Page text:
Back in the '60s and '70s -- before bootleggers had the generally higher standards that they have today -- it wasn't uncommon to hear a collector defending a bootleg LP despite its inferior sound quality. The argument was usually something along the lines of, "Yes, the sound is poor, but I still recommend this Led Zeppelin
bootleg because Jimmy Page
absolutely burns when they do "'Whole Lotta Love.'" Rockin' Wild in Chicago
isn't a bootleg -- this Delmark release is totally legal -- but it merits the same sort of defense that vinyl collectors often gave '60s and '70s bootlegs back in the day. A collection of live performances that spans 1963-1968 but didn't come out until 2002, Rockin' Wild in Chicago
was recorded at three different Windy City venues: the Copacabana, the Alex Club, and Mother Blues. This CD definitely won't impress audiophiles; the sound quality ranges from barely decent to genuinely bad (by '60s standards). But the performances themselves are generally excellent. Magic Sam was among the most exciting Chicago bluesmen of the '60s, and the singer/guitarist is downright explosive whether he turns his attention to "Got My Mojo Working," "Further on Up the Road," or Lowell Fulson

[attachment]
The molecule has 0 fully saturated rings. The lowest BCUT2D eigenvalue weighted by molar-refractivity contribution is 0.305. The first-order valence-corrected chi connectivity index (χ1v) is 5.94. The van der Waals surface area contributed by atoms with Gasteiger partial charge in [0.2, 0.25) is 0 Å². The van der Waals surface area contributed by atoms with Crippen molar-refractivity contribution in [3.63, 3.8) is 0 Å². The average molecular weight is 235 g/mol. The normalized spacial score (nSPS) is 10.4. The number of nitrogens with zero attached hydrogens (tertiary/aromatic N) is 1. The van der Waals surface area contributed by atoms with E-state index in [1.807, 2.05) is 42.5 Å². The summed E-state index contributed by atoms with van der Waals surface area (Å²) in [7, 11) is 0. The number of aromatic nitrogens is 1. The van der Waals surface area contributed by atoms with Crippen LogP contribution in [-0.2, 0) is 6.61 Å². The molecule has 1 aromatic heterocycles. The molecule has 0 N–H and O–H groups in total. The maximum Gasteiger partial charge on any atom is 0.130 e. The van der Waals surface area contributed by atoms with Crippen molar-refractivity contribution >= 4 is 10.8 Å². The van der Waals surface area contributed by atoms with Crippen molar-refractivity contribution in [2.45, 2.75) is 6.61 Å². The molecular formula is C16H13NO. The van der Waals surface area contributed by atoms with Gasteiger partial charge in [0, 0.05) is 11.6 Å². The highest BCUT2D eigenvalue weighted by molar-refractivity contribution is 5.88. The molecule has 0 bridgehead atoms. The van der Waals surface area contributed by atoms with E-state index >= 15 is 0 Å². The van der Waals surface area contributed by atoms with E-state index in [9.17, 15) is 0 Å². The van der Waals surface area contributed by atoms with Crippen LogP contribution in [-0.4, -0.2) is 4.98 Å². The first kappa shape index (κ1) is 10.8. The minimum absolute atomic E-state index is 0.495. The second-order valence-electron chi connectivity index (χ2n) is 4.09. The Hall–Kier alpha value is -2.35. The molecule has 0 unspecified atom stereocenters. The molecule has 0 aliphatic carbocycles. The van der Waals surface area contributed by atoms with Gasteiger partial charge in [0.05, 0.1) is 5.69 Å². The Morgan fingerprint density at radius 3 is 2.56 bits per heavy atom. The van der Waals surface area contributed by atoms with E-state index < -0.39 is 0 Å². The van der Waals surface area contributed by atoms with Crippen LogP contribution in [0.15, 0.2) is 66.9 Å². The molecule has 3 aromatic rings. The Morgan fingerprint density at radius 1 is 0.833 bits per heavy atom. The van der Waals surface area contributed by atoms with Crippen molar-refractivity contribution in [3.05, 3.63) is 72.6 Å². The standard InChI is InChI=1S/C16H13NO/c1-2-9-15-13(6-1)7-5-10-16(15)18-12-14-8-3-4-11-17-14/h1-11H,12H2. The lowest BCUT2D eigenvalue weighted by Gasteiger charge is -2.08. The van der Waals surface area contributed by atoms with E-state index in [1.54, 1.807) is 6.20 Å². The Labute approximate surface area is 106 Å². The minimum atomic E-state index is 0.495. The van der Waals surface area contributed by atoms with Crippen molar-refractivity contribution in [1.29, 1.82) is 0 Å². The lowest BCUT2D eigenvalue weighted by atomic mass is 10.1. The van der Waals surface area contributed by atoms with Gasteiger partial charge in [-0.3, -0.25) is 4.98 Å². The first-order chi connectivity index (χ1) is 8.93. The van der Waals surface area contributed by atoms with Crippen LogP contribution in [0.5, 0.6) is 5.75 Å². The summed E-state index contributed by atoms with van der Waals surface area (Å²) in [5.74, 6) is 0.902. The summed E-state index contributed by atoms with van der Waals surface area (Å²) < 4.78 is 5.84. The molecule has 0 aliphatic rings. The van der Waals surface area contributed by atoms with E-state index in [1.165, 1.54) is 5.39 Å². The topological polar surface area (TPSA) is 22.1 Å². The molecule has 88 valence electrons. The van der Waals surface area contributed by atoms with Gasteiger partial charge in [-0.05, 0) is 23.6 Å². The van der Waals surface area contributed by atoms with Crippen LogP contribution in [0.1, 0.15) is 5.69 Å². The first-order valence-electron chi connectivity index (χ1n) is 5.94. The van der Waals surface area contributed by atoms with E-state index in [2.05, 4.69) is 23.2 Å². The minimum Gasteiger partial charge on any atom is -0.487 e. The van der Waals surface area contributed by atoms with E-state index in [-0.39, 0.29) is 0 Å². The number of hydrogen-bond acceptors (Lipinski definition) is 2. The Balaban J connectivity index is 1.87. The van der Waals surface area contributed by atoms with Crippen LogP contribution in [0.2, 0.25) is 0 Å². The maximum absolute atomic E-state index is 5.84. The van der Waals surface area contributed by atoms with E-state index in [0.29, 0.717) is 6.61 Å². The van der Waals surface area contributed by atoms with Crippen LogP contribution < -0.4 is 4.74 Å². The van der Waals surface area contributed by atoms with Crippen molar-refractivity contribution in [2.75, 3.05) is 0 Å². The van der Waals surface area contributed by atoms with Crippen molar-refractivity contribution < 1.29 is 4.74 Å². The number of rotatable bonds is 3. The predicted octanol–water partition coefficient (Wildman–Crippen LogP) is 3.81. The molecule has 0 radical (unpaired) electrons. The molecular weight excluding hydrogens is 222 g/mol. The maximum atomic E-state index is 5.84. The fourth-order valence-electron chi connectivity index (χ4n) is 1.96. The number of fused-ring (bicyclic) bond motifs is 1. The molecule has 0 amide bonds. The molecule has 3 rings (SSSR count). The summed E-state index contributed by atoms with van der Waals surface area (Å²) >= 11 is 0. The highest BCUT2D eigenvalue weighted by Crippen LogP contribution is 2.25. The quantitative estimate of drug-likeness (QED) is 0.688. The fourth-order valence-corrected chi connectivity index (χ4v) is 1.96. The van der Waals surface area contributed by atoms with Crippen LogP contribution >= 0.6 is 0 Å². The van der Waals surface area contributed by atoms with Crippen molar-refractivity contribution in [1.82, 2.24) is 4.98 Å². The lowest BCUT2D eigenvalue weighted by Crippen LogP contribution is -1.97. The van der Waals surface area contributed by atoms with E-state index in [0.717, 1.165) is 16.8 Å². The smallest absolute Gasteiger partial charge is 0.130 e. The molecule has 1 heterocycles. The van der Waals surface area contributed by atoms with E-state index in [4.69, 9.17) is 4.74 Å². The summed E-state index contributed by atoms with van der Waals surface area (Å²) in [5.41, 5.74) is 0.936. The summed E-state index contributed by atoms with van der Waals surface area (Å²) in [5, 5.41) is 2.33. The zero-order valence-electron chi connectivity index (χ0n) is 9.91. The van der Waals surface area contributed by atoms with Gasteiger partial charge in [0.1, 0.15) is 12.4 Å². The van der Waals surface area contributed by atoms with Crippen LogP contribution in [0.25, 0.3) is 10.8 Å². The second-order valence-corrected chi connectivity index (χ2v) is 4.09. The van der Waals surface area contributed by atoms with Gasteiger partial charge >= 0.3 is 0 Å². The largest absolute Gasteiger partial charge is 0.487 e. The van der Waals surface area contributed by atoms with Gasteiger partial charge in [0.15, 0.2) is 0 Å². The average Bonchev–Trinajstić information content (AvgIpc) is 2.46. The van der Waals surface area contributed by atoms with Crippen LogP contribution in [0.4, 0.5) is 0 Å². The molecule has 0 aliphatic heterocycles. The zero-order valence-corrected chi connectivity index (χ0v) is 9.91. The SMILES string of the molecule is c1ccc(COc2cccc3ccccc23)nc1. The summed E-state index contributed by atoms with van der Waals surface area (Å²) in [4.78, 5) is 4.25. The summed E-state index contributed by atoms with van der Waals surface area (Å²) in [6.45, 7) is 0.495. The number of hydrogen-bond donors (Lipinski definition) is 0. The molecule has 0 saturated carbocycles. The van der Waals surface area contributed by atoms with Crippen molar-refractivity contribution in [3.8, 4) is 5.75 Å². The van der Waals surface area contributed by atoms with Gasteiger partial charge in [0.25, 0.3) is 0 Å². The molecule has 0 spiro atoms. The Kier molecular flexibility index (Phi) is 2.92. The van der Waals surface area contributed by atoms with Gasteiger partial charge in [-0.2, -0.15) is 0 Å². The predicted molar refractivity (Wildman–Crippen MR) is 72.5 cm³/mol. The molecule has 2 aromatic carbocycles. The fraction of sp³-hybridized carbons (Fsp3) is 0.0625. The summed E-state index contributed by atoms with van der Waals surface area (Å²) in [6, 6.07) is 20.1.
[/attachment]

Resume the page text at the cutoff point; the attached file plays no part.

's "It's All Your Fault, Baby." The less-than-stellar rating that this CD merits isn't due to the quality of Sam's performances; it is due to the sound quality. And because the sound is as disappointing as it is, Rockin' Wild in Chicago
isn't recommended to casual listeners -- there are several excellent Magic Sam CDs on Delmark that aren't plagued by inferior sound. Rockin' Wild in Chicago
is strictly for the late bluesman's more devoted fans, who will probably want a copy despite the inferior sound.